The new chief of the FTC must retain the confidence of both business and consumerists that there is a cop on the beat who's willing, where necessary, to enforce standards of honest dealing between advertisers and the public-but is wary of unnecessary marketplace interventions by government. The chief must have the wisdom, as Chairman Pitofsky has displayed, to champion the ad industry's longstanding efforts to solve its own problems through self-regulation. President Bush's FTC and the ad industry's National Advertising Review Council can and should be natural partners in maintaining high standards for national advertising.
The last 30 years at the FTC are lessons of the consequences of straying from this approach. After one of President Richard Nixon's FTC chairmen, Miles Kirkpatrick, oversaw a badly needed modernization of FTC's approach to ad regulation, President Carter's FTC embraced confrontation with advertisers as its strategy. Proposals such as a ban on TV advertising to children poisoned FTC relations with business and with many in Congress, igniting a business-led counterattack on the commission. Turmoil continued when President Reagan's FTC appeared to threaten, in the name of deregulation, basic notions of what constituted deception.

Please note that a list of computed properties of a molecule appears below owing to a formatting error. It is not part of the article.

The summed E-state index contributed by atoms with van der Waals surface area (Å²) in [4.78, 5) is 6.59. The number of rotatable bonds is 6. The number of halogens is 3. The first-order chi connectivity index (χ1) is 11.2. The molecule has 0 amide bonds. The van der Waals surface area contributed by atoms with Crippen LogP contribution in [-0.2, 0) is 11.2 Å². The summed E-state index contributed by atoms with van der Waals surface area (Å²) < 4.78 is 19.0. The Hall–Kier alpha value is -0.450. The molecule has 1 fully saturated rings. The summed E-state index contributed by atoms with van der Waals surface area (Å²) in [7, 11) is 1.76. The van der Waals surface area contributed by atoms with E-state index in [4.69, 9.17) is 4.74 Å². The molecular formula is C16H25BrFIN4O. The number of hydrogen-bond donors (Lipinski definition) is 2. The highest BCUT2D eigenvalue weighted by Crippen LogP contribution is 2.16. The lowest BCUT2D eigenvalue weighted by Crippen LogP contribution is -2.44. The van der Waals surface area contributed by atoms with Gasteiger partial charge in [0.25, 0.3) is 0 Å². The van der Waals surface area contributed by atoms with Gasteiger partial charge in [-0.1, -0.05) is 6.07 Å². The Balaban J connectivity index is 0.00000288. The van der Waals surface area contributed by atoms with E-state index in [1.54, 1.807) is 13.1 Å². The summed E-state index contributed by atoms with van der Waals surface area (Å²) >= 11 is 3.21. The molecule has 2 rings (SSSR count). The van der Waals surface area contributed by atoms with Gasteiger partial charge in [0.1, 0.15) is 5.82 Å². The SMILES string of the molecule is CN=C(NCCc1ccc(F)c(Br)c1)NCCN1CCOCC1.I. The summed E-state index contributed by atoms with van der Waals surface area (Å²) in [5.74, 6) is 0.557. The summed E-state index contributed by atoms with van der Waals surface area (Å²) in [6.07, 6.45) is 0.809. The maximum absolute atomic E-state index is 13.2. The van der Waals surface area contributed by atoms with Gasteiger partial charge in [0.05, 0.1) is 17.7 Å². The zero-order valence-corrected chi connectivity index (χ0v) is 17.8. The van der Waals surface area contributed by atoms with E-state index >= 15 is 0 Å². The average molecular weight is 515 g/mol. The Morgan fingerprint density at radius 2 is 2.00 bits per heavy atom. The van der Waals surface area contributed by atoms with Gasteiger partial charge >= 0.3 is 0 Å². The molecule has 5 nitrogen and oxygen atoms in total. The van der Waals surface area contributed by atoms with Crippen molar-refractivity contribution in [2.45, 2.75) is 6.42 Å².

In the calmer 1990s, advertisers have found an FTC less eager to impose government solutions and more willing to encourage self-regulation, wherever business shows the willingness to make it work. Neither business nor consumerists are totally satisfied with the Pitofsky FTC. That's a good balance for the coming Bush FTC to shoot for.